We need to talk about Kevin chronicles the childhood of a teenage ‘sociopath’ who was behind a high school massacre. It particularly looks at the relationship between the boy and his parents growing up and their lives post massacre. It is fictional and biased (we are seeing the mother's view of events) but as a good movie should, it leaves you with questions. 

What role do parents play in creating or nurturing bad behavior? The eternal nature nurture debate. I don't know anymore. I want to believe in free will of a child but I also don't want to believe that a 14 yr old  will rationally wish to kill nor do I want to blame parents who might have done their best in their own way.
In the book written by Lionel Shriver, the mother had suffered Post natal depression after Kevin's birth and some people attribute his lack of emotions to the maternal rejection he endured as a baby. Still based from the book, others blamed her poor maternal ability. Hmmm, I don't want to accept these reasons as they shift the blame for a child's behaviour on the mother. Moreover she went on to have a second child who was a 'normal' loving child.

Was Kevin badly behaved enough to be ‘suspect’? Hmm, One couldn’t really pin point. Those malevolent eyes of his made my skin crawl. Though I guess for the sake of the movie they might have encouraged that to exaggerate his ‘vileness’. The scenes from childhood where he refuses to talk, poos in his pants deliberately or wrecks his mom’s treasured maps, are not necessarily what a child does and you think ‘Woe is me, my son is going to be a murderer’. Rather, he was mostly a mean character who played his parents against each other by withdrawing or giving his affection.

Imagine being a mother and you never have those tender mom and child moments where your child wraps their arms around you in love, or just smiles and gurgles at you. This woman never had it and she tried. She really tried to bond with her son. Interestingly he was the opposite with his father. Not because he loved him more but to further punish his mom. So when the mom complains to the father about his behavior he thought she exaggerated.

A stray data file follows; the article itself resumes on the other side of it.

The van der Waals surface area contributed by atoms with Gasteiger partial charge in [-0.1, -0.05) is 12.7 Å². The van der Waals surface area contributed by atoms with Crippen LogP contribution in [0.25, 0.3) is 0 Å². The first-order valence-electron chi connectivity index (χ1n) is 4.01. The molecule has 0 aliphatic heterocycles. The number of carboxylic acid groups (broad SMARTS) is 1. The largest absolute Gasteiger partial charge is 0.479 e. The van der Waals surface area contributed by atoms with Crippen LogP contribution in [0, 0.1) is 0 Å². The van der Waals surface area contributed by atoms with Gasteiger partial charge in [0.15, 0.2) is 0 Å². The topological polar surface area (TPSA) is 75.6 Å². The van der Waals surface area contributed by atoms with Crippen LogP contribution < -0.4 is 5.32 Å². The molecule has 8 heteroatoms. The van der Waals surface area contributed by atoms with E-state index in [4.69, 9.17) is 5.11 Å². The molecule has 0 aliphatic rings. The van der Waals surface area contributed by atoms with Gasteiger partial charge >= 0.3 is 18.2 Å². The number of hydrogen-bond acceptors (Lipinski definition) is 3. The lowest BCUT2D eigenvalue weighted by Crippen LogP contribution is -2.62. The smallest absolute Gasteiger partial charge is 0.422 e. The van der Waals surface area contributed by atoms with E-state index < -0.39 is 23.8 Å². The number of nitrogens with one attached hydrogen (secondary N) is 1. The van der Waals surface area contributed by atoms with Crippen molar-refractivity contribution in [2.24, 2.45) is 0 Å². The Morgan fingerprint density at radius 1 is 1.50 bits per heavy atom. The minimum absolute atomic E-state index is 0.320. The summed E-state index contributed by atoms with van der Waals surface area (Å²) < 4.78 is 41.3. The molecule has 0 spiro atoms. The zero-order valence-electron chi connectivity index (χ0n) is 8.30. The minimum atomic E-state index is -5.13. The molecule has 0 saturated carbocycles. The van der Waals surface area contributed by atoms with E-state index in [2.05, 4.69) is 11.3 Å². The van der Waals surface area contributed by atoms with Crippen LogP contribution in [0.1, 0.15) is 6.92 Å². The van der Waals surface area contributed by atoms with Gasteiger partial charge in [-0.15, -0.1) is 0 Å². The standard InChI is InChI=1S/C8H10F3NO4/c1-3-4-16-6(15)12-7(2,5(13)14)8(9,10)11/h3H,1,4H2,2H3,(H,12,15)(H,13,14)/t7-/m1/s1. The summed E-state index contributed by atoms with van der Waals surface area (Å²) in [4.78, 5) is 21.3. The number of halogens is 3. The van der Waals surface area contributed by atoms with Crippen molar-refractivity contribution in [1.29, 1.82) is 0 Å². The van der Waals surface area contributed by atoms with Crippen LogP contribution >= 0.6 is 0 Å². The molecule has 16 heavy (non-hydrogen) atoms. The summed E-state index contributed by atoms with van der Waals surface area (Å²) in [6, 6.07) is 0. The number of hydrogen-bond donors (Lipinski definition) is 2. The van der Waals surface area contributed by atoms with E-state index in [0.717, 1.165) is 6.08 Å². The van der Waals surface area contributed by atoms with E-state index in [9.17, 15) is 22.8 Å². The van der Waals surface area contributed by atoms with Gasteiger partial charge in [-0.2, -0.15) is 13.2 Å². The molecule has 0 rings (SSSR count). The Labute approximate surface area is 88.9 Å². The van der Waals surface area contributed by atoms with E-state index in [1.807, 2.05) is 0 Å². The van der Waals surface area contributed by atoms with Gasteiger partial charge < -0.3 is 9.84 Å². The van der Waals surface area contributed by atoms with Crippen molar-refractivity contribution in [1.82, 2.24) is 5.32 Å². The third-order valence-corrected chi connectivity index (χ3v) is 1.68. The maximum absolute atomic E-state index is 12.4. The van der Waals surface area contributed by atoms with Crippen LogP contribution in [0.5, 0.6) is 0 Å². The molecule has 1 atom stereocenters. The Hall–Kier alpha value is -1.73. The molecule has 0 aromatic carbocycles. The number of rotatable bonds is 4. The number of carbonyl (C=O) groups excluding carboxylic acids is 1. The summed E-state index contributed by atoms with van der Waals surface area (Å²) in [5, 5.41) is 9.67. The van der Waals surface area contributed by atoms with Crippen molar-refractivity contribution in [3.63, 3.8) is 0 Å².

Could the teachers have helped? The movie did not focus much on his school environment so we don’t know how he behaved there and if the teachers could have detected ‘abnormal behaviour’. I can understand why the movie makers might want to avoid that minefield especially in America. Teachers have enough on their hands without society giving them added responsibility of detecting/reporting disturbed children.

Other questions
Why do Fathers teach their children dangerous sports like shooting, archery, in the name of bonding?
Could a psychologist have helped?
Are some people born sociopaths?
Should teenagers who commit heinous acts serve adult sentences?
Would I blame the mother/parents of a child who turned mass murderer? I don’t think so but I wouldn’t be drinking tea with her either.
I do believe that an unhappy home environment may foster some bad behavior but unhappy is a subjective word isn’t it?

All in all the movie was a good one. A brave one in fact that raised questions about a painful subject (I doubt if parents who lost their kids to a murdering teenager would view this movie with as much generousity).
Tilda Swindon who portrayed the weary haunted mother Eva gave a topnotch performance. In the movie she is simultaneously at the centre of the violence and at its margin: she is burdened with guilt yet can make no restitution. All that is left to her is to replay, endlessly, the story of Kevin's life and ponder her own role. Was she at fault – other than in giving birth to him? Or was Kevin's just evil? John C Reilly was also perfect in his Dad role, typical Father in the background. and Kevin dear Kevin (Ezra Miller), who reminded me of David from Omen. LOL
On the minus side, I tired of the repetitive flashbacks. The red orgy (if Eva is not scrubbing off red paint, it is tomatoes. just a lot of bloody red. Yeah its connotation to blood was initially spooky but got old fast).

Does Tilde Swindon deserve an Oscar? Hmm, I have a bias for Viola Davis, just because. But Tilda’s performance was really really good too. I guess I’ll have to watch Meryl as Thatcher before I conclude :p.